Phnom Penh (FN), Feb. 7 - Lars Buechler, Head of Programme Agriculture and Food Security, representing​ Swiss Development and Cooperation, confirmed Thursday that the Government and People of Switzerland will continue to aid US$6 million for mine clearance in Cambodia 2020-2025, speaking in a courtesy call on First Vice-President of the Cambodian Mine Action and Victim Assistance Authority (CMAA) Ly Thuch in Phnom  Penh.

From 2013 until 2019, Switzerland has provided more than US$7 million in fund to provide safe agrarian land for Cambodian farming community, to build houses, and to build necessary infrastructures.

Senior Minister Ly Thuch, on behalf of Prime Minister Hun Sen, thanked the Swiss government for their support on demining sector, in line with 2018-2025 National Mine Action Strategy, and on poverty eradication in Cambodia.

Over the first 10 months of 2018, Cambodian Mine Action Center (CMAC) had cleared more than 75 square kilometers of land mines and destroyed a total of 37,665 unexploded ordnances, according to Heng Ratana, Director General of Cambodian Mine Action Center (CMAC).

Ratana told Fresh News that in addition to mine clearance, CMAC has actively raised awareness of dangers of explosive remnants of war, and provided mine action training.

Ratana added that in 2019, CMAC plans to clear 116 square kilometers of landmines that will require the deployment of 1,700 operation forces, 68 landline detection dogs, 45 demining machines and other tools, and over 2,500 volunteers.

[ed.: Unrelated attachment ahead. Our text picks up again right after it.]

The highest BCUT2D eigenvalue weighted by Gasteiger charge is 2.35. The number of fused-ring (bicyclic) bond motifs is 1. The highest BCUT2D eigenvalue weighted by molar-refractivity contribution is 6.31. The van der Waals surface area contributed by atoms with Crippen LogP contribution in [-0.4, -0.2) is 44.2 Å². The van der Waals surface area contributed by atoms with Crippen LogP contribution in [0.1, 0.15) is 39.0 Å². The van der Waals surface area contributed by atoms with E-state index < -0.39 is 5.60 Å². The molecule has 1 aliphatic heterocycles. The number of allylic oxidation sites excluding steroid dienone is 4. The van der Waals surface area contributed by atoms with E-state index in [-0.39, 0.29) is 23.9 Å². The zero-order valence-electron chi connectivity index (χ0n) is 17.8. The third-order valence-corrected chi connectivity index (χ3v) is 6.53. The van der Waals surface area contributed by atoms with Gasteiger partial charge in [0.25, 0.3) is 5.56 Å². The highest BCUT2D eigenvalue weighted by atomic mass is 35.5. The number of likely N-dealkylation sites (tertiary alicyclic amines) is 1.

To achieve the 2019 target, CMAC requires more than US$16 million to carry out 29 projects, the director undermined.

Hun Manit, deputy chief of cabinet of Prime Minister Hun Sen, said that without dedication of the deminers, Cambodia would not be developed as she is today.

Hun Manit, son of the premier, urged international partners to continue the demining aids for Cambodia in response to the needs of Cambodian people.

Due to Cambodia's recent efforts in the last decades, the accidents resulted from mine and unexploded ordnances have dropped remarkably. Landmine casualties in Cambodia from 2000-2005 accounted for over 800 accidents per year, fell short to 100 accidents per year in 2016-2018.

Despite the dramatic drop in rates, this figure is still higher compared to countries of mine issues. Some victims suffered mine in their farmland. They had no choices but to continue farming to support their livelihoods even though the land has yet be cleared.

The Royal Government of Cambodia, on July 20, approved a 10% additional budget to support the Cambodian Mine Action Sector.

"Assisting mine action sector is the government's effort to reduce rural poverty," said Ly Thuch.